Always a suspect!

I’m not going to spoil it this soon, but I’ll drop a pretty big hint…there’s only one obvious suspect (and it’s not Sideshow Bob). Keep reading and see if you can solve the mystery before I reveal the answer.

Insurtech valuations (both public and private) have benefited greatly from the tech bull market. While I’m sure all the leaders at the various insuretechs believe it is their hard work and sheer brilliance that have driven valuations so high, the honest truth is they have created businesses during a once in a generation period where valuations go to excess.

That doesn’t diminish the operational success (or those who exploited the boom to raise capital freely). However, that is not today’s topic. The issue is at hand is when will excessive valuations go away and what will be the cause.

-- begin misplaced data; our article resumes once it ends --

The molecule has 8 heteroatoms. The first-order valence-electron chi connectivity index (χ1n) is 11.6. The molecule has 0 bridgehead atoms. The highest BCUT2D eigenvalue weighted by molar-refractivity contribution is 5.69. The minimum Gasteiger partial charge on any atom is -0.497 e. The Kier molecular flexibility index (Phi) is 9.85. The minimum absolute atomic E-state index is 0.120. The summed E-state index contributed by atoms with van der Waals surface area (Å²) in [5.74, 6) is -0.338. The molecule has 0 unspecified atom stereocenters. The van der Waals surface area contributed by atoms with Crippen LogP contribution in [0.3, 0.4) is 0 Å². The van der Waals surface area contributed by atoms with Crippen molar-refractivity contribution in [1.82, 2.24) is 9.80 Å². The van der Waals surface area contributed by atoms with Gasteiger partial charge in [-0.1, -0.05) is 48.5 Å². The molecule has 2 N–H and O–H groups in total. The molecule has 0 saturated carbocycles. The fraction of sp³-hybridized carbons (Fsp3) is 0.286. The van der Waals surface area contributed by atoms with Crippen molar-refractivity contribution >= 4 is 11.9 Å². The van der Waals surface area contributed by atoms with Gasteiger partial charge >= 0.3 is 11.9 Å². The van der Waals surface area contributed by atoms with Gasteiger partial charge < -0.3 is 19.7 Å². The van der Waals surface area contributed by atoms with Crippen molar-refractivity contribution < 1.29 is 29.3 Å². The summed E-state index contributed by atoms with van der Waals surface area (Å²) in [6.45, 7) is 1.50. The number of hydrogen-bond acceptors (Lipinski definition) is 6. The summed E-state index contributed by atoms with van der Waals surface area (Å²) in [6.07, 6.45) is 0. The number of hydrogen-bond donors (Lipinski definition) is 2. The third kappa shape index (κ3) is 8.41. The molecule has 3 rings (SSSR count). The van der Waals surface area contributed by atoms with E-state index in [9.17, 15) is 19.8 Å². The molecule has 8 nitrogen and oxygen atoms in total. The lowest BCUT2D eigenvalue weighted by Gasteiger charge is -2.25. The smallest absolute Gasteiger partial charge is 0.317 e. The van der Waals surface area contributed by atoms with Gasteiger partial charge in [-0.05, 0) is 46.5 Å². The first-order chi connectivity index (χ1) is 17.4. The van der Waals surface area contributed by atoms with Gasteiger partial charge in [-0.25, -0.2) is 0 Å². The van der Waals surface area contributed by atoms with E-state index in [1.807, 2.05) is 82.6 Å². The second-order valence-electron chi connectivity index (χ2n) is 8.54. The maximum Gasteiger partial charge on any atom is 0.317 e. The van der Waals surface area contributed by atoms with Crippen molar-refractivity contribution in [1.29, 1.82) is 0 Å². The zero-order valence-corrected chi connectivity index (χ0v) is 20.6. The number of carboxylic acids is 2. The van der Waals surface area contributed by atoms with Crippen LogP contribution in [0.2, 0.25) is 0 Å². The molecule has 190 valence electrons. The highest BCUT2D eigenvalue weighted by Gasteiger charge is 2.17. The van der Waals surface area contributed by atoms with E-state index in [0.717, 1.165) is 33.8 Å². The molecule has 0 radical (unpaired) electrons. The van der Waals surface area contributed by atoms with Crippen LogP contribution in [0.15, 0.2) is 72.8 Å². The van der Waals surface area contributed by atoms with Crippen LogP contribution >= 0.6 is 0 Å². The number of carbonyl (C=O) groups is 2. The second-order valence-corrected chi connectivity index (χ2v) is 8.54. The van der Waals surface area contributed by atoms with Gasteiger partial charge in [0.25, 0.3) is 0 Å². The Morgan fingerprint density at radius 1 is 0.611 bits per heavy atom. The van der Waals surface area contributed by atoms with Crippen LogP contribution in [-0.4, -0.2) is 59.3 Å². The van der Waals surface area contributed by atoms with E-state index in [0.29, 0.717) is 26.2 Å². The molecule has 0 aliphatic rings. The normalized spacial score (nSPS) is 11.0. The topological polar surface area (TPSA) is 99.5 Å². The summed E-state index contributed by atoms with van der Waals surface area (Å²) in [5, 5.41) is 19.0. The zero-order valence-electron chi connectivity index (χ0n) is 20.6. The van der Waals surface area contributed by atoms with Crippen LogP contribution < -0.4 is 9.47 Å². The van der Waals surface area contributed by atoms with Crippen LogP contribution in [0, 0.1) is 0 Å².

In other words (insert dramatic music), what will kill insuretech valuations?

Now, you might ask how can I purport to solve a crime that hasn’t happened yet! But are you sure about that? Lemonade is 30% off its January highs and Root 40%. Metromile is down 25% in just two weeks. Clearly, a criminal is on the prowl!

Is it too late to stop the perpetrator before it strikes again? And can the victims recover or will the wounds prove terminal? Before we can answer those questions, we need to identify the suspects.

Suspect #1: The Vaccine

As the vaccine rollout has gradually picked up momentum, covid cases have been on the decline. Guess what day covid cases peaked in the US?

January 8th. That was a Friday. Guess what happened the next Monday? The high in LMND stock. Coincidence? I think not!